..... But, despite extensive discussion here from proponents and opponents of a downtown aimed at tourists and permanent residents, it's still a central business district. It needs a strong office and retail market.
Office/employment decisions should not be the purview of a city. Businesses create and eliminate jobs; and as it has always been, controlling labor costs and striving for productivity is what businesses do by investing in technology and downsizing where ever the possibility present itself. Cities create and invest in neighborhoods.
The City is doing exactly as it should be doing - creating the environment for a vibrant Downtown Neighborhood - improvement to the CC; building a new arena; the beautification of the Downtown. High among the thing that the City should be doing is taking steps to secure a sufficient supply of affordable housing in Downtown. A mixture consisting of a greater proportion of residential to employment will lessen the impact of future employment downsizing; sustain a healthy retail sector; and vibrant pedestrian and leisure sector.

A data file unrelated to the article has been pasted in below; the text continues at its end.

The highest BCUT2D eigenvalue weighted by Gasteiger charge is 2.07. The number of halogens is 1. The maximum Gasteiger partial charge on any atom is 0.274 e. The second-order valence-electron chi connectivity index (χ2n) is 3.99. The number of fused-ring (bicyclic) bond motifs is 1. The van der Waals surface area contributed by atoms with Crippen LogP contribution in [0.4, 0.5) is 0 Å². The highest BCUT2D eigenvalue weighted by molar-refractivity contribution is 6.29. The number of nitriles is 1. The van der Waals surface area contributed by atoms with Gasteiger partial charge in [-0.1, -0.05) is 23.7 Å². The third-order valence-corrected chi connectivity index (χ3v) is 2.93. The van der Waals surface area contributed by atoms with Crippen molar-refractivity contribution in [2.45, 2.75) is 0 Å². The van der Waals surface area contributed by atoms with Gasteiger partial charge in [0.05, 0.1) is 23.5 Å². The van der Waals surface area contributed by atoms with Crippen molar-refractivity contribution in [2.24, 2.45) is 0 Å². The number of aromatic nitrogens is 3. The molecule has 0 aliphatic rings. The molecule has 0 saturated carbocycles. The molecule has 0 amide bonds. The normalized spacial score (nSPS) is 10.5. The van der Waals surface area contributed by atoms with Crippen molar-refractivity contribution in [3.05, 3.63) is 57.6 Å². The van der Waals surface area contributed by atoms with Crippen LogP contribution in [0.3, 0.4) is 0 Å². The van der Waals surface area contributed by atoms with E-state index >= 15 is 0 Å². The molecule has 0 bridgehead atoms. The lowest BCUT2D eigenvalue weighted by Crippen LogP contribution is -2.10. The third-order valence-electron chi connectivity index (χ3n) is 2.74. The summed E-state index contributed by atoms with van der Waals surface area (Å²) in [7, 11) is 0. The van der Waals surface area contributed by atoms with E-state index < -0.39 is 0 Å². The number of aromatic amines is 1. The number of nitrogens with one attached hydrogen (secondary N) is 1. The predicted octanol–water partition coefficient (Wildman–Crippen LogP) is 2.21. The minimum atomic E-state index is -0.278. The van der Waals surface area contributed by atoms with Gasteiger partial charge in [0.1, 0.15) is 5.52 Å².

That the hotel and residential markets are keen to come into Downtown, while at the same time, employment is leaving or remaining static is a sign that Fort Worth is headed in the correct direction.
Even though it still seems like a central business district, the future business of Downtown will be tourism, residential, hospitality and entertainment.